May 16, 2007
Briefing: Making assets work: the Quirk review of community management and ownership of public asset
The Quirk Review was launched at Burton Street Project, a development trust, in on 15 May 2007. In his report, Barry Quirk, the local government ‘efficiency champion’, provides encouragement to can-do town halls and community groups. He says there are no substantive barriers, that risks can be managed, and that when asset transfer is done properly the benefits outweigh the risks.
Briefing: Making assets work: the Quirk review of community management and ownership of public assets
Development Trusts Association
The Quirk Review was launched at Burton Street Project (a development trust in Sheffield) on 15 May 2007. In his report, Barry Quirk, the local government ‘efficiency champion’, provides encouragement to can-do town halls and community groups. He says there are no substantive barriers, that risks can be managed, and that when asset transfer is done properly the benefits outweigh the risks.
He recommends a major programme of awareness raising and capacity-building, and also recommends that councils and other public bodies take a more corporate approach to their overall asset portfolio and their relationships with the community sector.
He does not recommend new legislation, along the lines of the Community Right to Buy that exists in Scotland, at this stage, and he does not make recommendations on the level of finance required. Nevertheless, DTA believes that this is a landmark report which will boost transfer of assets to communities in the coming months and years.
At the DTA conference in September 2006 Ruth Kelly announced a review to identify barriers to greater asset transfer from local authorities and other public bodies to the community sector, and to find ways to overcome any barriers that were identified.
Ruth Kelly promised that the review would consult with agencies such as DTA and report to herself and Ed Miliband, in time to influence the recommendations of the three year comprehensive spending review.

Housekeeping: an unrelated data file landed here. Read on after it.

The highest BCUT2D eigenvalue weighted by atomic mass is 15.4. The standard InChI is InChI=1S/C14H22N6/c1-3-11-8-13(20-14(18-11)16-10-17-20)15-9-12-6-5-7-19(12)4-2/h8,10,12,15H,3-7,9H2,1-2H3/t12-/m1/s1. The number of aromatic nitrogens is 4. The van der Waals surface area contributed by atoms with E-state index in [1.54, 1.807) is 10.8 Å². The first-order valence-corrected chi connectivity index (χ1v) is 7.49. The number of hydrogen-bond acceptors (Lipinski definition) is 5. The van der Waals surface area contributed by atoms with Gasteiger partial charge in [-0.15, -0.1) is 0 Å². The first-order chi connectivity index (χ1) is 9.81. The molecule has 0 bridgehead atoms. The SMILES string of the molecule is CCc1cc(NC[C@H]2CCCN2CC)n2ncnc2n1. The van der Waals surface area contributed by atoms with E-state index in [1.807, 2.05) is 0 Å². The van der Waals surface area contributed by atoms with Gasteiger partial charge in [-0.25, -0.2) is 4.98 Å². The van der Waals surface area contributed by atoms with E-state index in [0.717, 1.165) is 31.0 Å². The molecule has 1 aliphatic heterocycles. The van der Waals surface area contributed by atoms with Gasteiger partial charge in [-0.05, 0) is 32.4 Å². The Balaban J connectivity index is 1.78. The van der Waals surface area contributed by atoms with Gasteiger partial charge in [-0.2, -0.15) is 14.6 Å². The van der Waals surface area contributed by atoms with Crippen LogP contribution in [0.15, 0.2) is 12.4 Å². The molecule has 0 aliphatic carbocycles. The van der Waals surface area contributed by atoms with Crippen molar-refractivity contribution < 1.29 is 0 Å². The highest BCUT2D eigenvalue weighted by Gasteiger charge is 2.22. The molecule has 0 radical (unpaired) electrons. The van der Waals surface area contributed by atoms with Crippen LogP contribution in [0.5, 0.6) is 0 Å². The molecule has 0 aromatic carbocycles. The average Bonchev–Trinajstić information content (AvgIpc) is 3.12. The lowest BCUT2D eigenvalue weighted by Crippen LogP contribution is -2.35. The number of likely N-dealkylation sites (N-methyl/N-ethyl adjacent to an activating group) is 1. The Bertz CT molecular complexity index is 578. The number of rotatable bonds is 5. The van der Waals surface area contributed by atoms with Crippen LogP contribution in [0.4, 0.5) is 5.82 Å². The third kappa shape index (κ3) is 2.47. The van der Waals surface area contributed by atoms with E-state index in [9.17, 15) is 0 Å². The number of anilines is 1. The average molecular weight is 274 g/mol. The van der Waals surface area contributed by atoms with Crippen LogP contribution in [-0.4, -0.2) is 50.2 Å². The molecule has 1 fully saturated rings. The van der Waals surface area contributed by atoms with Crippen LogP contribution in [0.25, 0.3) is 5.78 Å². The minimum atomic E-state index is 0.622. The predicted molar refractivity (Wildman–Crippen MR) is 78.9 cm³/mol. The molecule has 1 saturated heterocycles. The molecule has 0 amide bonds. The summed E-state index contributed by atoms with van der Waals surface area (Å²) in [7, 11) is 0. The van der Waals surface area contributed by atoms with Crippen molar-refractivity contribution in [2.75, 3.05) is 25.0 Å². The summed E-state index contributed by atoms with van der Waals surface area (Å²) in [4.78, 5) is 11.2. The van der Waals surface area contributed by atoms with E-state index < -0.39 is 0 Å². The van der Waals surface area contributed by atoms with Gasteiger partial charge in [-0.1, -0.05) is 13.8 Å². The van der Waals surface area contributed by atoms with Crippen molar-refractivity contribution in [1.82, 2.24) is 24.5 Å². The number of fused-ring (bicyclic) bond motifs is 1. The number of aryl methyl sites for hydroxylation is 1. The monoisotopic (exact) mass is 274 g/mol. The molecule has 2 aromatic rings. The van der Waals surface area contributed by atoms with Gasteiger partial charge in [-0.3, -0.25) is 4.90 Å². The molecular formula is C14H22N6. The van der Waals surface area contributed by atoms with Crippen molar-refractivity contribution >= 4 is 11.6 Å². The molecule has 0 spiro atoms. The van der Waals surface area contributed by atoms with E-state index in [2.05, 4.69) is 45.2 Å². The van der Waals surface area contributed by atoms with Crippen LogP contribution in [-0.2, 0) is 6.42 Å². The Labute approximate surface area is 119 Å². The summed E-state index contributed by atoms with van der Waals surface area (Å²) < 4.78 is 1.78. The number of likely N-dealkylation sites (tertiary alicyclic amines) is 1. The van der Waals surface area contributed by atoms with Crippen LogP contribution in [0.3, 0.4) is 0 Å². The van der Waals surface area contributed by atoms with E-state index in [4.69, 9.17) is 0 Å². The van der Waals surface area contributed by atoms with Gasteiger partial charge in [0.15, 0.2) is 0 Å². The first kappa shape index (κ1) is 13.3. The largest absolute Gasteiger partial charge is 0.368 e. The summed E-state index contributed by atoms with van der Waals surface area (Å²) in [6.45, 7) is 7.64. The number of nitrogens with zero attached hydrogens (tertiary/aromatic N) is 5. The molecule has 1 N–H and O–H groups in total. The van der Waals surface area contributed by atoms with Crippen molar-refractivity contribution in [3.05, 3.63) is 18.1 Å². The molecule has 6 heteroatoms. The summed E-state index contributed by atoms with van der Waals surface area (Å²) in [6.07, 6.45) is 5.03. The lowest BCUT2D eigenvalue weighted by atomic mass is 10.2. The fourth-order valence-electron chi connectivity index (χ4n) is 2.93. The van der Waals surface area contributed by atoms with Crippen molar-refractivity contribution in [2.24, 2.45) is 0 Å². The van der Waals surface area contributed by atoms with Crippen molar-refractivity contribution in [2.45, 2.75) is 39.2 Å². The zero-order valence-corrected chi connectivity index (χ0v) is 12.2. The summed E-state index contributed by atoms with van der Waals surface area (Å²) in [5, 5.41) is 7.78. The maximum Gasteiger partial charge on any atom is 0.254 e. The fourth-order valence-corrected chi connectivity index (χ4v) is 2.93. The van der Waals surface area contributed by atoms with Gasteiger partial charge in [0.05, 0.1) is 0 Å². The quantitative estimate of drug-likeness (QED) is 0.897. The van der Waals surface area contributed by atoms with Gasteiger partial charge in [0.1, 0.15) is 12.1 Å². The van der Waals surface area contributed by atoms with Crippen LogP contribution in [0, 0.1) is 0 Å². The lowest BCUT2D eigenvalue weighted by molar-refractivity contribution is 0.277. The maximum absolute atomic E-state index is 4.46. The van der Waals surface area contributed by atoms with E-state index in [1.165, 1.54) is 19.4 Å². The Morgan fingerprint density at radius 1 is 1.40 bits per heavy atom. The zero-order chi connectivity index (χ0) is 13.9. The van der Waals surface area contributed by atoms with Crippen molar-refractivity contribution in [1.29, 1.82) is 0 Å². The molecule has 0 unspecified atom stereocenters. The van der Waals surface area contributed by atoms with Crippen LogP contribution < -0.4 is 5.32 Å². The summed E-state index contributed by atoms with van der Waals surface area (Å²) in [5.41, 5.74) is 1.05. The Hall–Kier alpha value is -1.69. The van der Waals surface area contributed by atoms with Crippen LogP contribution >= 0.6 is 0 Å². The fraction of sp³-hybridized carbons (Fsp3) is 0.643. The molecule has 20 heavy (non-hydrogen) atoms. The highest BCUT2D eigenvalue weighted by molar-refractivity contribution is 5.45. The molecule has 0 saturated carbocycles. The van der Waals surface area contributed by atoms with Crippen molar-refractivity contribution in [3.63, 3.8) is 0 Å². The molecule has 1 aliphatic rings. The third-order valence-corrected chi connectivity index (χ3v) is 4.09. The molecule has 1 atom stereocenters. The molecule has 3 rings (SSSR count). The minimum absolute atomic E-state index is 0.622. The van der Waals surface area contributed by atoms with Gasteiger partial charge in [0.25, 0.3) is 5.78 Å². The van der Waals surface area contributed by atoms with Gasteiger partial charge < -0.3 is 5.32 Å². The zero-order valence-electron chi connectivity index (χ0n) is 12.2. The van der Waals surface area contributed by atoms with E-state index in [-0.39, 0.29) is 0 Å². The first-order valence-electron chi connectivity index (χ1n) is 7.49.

Barry Quirk, Chief Executive of Lewisham Council and the local government ‘efficiency champion’, was appointed to lead the review. The other members of the review team were Stephen Thake from London Metropolitan University, and Andrew Robinson from CCLA Investment Management (and also a DTA Special Advisor).
The main conclusions are as follows:
The public benefit needs to be clear
‘Assets are used in service of an array of social, community and public purposes. Any sale or transfer of public assets to community ownership and management needs to realise social or community benefits without risking wider public interest concerns and without community purposes becoming overly burdened with asset management.‘
Benefits can outweigh risks
‘The benefits of community management and ownership of public assets can outweigh the risks and often the opportunity costs in appropriate circumstances.’
Risks can be minimised and managed
‘There are risks but they can be minimised and managed – there is plenty of experience to draw on. The secret is all parties working together. This needs political will, managerial imagination and a more business focused approach from the public and community sectors.’
Ownership brings greater responsibility but also greater freedom to exploit the potential of assets
‘The stake that community-led organisations have in particular assets extends from short-term management agreements, through to leasehold ownership on leases of varying lengths and freehold ownership. It also stretches from small volunteer-run village halls and community centres to multi-million pound, multi-purpose community enterprises. We recognised that the greater the stake, the greater the financial and legal responsibility the organisation takes on, but also the greater the freedom to exploit the asset’s potential.’
There are no substantive barriers